Aussie installers need to
get used to the idea of IP-based alarm systems. It’s true there is a
little bit of time to go in some areas, but as the NBN carves through
the Australian comms-scape things are going to change fast.
IT has taken perhaps 15 years for wide area IP connectivity to
become central to business operations but today loss of IP networks
means business grinds to a halt. The centrality of digital
communications, its ubiquitousness and the certain disconnection of old
comms paths guarantees us an IP future.
are multiple considerations here and it's quite possible that like the
CCTV industry the alarms industry will see an extended period of
hybridisation, with new installations being full digital and older ones
jumping onto networks using some form of encoding.
either case IP alarm monitoring is not a choice, it's inevitable.
Telcos want to see the back of analogue and the reason for this is lack
of bandwidth. Digital comms which can be compressed and rebuilt and
readily pumped about through 1GB Cat-6, fibre, or 3G and 4G wireless
links, is more compact. This is an important consideration.
know that we pay for our IP connectivity on the basis of bandwidth. And
the more bandwidth telcos can squeeze into their infrastructure, the
greater their RMR. It's a simple and powerful business imperative.
Regardless of any disadvantages, digital will win because it makes
suppliers more money.
often hear about the disadvantages of IP – the terror of lost links and
the idea of all those black hatters out there, just gagging to chop
their way into our domestic alarm systems. But there are plenty of
advantages and perhaps the greatest of these are the most fundamental.
signals are a direct connection, an oscillating waveform. Whether it's
DTMF or some other option, you need a direct path between transmitter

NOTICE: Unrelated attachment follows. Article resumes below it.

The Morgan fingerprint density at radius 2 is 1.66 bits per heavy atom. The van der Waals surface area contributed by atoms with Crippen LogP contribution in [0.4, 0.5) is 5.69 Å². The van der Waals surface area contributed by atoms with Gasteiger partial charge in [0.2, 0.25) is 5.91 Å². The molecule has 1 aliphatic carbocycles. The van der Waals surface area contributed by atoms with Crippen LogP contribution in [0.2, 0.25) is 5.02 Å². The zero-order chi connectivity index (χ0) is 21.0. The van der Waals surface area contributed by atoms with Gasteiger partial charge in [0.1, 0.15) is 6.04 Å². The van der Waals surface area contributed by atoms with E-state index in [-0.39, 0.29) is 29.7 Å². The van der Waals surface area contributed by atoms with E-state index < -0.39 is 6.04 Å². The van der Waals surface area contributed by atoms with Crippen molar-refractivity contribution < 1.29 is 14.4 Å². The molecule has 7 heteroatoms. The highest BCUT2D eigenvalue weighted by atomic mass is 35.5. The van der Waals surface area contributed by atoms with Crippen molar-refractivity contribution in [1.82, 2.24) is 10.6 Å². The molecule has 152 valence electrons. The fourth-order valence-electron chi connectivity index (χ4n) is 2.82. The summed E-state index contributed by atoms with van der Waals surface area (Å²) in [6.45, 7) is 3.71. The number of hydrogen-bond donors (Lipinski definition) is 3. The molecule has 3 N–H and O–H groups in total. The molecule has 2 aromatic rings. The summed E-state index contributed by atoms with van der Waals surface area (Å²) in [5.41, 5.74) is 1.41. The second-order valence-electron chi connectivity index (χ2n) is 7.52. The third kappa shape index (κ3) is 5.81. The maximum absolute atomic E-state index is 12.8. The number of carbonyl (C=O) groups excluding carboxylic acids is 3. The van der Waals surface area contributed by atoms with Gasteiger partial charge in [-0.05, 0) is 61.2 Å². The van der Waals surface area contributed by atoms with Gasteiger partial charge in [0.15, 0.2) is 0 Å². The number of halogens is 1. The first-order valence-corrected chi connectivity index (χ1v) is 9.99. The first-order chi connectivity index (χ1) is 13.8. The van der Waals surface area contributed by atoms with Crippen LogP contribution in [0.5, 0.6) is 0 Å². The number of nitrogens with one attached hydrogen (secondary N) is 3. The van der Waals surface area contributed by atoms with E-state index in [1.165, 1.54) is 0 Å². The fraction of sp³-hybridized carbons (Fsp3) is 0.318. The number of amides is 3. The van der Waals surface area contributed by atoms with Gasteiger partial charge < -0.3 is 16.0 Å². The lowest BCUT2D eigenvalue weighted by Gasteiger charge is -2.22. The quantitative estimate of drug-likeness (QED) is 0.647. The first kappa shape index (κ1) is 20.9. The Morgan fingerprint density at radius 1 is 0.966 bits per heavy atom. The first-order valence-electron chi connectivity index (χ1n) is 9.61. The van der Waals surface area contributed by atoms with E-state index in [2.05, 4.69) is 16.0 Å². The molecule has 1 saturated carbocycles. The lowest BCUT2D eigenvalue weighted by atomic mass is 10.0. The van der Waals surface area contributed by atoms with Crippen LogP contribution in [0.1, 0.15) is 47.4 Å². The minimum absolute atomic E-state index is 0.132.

and receiver in real time. Ok, you can split analogue signals and rout
them through different exchanges but it's complicated and more
comparison, IP signals are essentially digital packets of information.
If you've been reading SE&N for a while you'll know these little
data packets come replete with a header that allows them to find their
way through circuitous networks. A bit like the DNA of a cell, these
packets contain instructions on how to rebuild the message when it
arrives at the monitoring centre – this gives packet switching a
flexibility you never get with analogue.
this with modern self healing networks and you get a solution that
ensures packets that get lost or encounter a blockage are almost always
going to find their way to the receiver and when they do, the message
will be able to be reconstructed perfectly. This makes digital signals
very, very robust.
the biggest advantages – the ones we've been harping on about at
SE&N for years now – are the fact that digital opens up
communications in a way that allows security systems to be smarter, more
powerful, and more intuitive than they ever have before.
a start digital comms are duplex and that means direct connection with
the front door on a mobile device or workstation anywhere on earth via
simple browser interface. And this 2-way communication need not just be
voice, it can be video as well, or any sort of event reporting data or
output instruction a manufacturer devises. It's silly to say there's no